The integrated circuit 4N26, also have an encocche on one side, or a point marked on the plastic,
which enables identify the direction.
- The resistance does not make direction, you can put it whatever direction you want.
The resistors have colored rings that allow to know their value.
For resistors of 330 Ohms, the rings are Orange, Orange, Brown and Gold.
For the resistance of 100 ohms, the rings are Brown, Black, Yellow and Gold.
For resistance of 560 ohms, the rings are Green, Blue, Yellow and Gold.
- The purple rectangle on down, represent the micro switch that allows you to define an address for each remote module.

If you build more "remote module", you will give a unique address to each module by
changing the position of the micro switches.
For example:
- For the first module, the three switches in above.
- For the second module, the micro switch of left bottom .
There are 3 micro switches, it is possible 7 possibilities.

Photo05, my circuit on solder side. You can see, the copper strips that were cut.
on Bottom of the photo, you can see also the strips (bands) connected by welding.

Photo06, my circuit on component side. Remember to put a switch between the battery + 9V and
the connector on card (photo04 bottom).

Photo07 the "remote module" in its box with 9 volt battery.
The red arrow shows you that I dug a little the box because the quartz of the module WIFI is a
little big and prevents to close the box properly.
The other red arrow, shows to you, that I cut the legs of the connector on the ARDUINO NANO,
because they prevent to close the box correctly.
You can cut the legs of the connector as it is useless.

Photo08, the remote module completely finished. Now that you have completed the remote module,
you must download the micro code.
The ARDUINO NANO has a mini USB connector, this connector is use to download the micro code.
In the ZIP file "Photographer Tools Remote Modules",
I provided a program for programming the ARDUINO NANO (directory "Download program into ARDUINO NANO").
ARDUINO programming:
- Connect the ARDUINO card into a USB port on your computer (Windows XP, vista, seven, windows 8) with a mini USB cable.
- Windows detects a new USB device, if Windows can not find drivers for ARDUINO NANO,
specify the location of the driver that I provided (for example, c:\TEMP\DRIVERS).
To correctly install the driver Windows, read this link: Installation Guide
- Now that the ARDUINO is properly recognized and installed on the computer,
launch the program "Download Program in Arduino NANO.exe" in the
directory c:\TEMP\Download program into ARDUINO NANO.exe and click on "Download the program".
A message informs you that the programming operation is complete.

Now you have finished the "remote module" and it is ready.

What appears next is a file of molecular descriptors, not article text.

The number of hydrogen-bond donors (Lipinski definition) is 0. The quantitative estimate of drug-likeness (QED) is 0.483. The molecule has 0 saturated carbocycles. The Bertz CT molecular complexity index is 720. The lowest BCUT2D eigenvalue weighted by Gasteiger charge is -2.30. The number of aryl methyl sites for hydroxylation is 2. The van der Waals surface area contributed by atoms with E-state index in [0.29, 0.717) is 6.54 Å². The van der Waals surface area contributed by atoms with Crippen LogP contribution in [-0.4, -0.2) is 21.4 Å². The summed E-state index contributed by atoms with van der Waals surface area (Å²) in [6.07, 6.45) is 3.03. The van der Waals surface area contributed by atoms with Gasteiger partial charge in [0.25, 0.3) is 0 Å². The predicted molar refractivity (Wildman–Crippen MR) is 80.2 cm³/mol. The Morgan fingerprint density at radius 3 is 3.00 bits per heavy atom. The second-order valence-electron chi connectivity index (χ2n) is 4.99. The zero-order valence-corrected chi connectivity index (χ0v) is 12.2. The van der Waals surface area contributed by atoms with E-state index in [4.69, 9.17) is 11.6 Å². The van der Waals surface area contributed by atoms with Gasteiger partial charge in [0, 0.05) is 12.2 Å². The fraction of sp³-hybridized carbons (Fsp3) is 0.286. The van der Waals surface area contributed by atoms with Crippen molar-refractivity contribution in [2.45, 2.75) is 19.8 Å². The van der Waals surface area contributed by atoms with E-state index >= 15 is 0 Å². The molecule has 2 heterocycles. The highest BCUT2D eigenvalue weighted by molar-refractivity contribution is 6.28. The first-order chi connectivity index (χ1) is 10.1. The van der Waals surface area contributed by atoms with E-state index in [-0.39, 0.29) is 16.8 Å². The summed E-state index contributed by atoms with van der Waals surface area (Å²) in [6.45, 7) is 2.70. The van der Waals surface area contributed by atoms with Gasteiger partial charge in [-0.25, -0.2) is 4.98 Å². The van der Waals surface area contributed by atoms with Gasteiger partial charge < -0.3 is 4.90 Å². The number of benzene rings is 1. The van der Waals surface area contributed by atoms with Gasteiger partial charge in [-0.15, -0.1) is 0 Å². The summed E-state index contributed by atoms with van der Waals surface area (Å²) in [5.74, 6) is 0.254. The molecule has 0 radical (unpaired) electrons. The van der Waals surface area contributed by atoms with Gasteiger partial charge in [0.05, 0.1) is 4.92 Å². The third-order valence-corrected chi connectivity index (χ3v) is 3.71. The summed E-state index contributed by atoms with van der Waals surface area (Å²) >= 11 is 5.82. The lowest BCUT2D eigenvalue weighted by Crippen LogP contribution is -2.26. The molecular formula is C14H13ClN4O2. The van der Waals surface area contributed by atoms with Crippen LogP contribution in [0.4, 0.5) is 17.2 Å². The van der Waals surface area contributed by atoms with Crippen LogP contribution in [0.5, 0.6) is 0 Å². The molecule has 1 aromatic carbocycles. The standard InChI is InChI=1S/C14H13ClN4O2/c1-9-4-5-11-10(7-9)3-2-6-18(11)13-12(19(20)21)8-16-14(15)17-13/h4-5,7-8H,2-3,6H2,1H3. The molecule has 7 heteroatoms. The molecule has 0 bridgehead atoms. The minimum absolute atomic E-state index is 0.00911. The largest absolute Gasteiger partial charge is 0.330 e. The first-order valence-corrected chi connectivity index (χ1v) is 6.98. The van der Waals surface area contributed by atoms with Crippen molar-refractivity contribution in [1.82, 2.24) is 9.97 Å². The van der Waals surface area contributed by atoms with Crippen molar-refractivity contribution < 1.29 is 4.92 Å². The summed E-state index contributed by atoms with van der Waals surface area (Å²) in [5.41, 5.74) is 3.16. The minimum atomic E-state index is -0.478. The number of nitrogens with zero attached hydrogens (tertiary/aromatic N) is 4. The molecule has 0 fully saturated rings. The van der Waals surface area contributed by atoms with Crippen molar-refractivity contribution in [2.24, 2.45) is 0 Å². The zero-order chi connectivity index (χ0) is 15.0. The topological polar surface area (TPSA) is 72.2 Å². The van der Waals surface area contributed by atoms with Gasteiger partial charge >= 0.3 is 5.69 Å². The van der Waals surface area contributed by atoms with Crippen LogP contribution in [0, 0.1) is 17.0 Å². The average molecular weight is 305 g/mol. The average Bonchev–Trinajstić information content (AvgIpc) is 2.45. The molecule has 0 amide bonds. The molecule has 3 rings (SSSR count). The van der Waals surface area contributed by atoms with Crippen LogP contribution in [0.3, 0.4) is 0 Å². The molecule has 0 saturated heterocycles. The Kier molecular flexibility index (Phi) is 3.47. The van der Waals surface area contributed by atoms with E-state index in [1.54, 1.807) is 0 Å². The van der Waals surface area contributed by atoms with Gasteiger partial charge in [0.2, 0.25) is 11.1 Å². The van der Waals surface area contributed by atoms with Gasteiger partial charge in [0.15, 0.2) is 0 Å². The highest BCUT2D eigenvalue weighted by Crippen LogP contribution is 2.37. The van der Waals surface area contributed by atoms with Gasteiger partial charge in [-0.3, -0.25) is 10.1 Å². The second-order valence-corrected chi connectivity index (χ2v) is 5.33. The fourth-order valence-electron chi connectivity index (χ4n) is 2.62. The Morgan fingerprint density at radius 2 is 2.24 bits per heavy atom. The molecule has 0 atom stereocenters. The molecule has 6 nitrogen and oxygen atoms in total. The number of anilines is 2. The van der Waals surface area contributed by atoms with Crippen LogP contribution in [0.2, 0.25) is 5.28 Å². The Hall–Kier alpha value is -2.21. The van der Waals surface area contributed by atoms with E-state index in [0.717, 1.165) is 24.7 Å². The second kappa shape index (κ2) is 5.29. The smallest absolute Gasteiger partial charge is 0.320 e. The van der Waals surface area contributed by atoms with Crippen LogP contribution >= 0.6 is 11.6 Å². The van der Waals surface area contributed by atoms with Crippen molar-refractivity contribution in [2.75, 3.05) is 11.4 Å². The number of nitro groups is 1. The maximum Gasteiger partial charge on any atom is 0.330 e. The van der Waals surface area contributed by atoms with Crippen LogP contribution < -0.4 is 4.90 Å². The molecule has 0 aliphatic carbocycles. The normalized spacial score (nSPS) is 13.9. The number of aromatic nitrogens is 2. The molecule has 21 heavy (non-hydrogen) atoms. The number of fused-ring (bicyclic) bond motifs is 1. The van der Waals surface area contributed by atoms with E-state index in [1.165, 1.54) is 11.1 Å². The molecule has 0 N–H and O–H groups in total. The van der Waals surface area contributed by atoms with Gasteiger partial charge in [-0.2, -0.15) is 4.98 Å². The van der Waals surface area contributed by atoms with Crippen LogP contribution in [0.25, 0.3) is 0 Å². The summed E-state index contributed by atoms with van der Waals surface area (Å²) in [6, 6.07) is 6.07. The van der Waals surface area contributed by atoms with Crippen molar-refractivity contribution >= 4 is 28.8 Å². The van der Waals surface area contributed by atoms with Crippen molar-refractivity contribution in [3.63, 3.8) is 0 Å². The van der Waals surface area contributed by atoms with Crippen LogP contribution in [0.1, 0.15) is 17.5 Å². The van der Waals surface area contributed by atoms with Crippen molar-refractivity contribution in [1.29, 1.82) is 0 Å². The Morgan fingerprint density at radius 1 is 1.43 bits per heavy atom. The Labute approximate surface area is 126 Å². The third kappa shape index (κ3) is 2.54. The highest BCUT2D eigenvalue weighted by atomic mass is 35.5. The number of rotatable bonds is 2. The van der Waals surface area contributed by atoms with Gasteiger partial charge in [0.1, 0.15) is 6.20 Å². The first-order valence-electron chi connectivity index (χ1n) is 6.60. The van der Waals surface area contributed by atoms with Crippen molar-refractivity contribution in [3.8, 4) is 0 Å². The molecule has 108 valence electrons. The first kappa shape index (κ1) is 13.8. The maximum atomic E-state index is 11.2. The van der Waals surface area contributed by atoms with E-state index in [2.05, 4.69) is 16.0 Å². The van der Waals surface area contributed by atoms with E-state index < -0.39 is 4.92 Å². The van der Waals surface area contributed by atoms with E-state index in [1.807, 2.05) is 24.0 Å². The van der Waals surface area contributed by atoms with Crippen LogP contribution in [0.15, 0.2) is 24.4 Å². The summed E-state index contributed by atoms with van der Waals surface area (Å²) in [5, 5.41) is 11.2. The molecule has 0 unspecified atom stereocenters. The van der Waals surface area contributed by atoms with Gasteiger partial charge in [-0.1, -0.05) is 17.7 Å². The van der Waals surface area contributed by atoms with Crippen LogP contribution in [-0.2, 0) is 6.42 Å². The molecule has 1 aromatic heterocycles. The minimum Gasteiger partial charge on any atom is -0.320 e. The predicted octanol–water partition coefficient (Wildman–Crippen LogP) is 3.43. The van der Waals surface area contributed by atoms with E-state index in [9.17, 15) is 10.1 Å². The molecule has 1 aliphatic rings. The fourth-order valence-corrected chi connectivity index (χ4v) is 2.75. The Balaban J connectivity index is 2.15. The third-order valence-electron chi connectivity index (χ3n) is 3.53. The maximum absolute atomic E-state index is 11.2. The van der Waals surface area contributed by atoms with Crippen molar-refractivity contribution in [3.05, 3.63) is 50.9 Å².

When you turn on the remote module, the bi-color LED is amber (orange) and blinks slowly.
This is to indicate that the module tries to connect to the "Photographer Tools" but the connection is not yet established.
If the remote module loses connection with the "Photographer Tools", the LED will return to orange.
When the "remote module" is connected to the "Photographer Tools", the bi-color LED blink,
and change color to green, it blinks approximately every 3 seconds.
If you configure the "Photographer Tools" for use remote modules as input and/or output,
the LED remains green but blinks faster, every second.
If the LED flashes red, the battery is starting to be low. You will soon replace the battery.

The other red LED is connected to the output and turns on only when the output is active.

Photo09 an example of use of remote modules as trigger for flash (like cactus trigger) for a
flash sync at 1/250s.
The setting on the Photographer Tools is:
- Window "Detector", choose "Out Remote" and then "Configure".
- Window "Configure Sensor Detection", put "Sensor" on "AUX1", "Detection" to "DIGITAL", and "Upper/Lower" to "FALSE"
- Window "Configure Time Detection", to "Delay" on 00:00.000.000, "Duration" on 00:00.020.000 (20ms)
"Sleep" on 00:00.000.000 and "Repeat" to 0
- Back on the "Detector" window, press "Start Detection".
For each shoot with your DSLR, all connected remote modules trigger a remote flash.

I hope I have provided enough information to make by yourself "Remote modules".
If you have any problems, if you have any questions, you can ask in the forum.
I do not answer questions by email, only questions in the forum.

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Implementation and use of this DIY is allowed in a personal or school environment.

Copyright 2013 ThierryD -
First update 04/03/2013
Last update 04/03/2013
Reproduction prohibited

Use arrows for the direction and speed. Click on thumbnail for enlarge.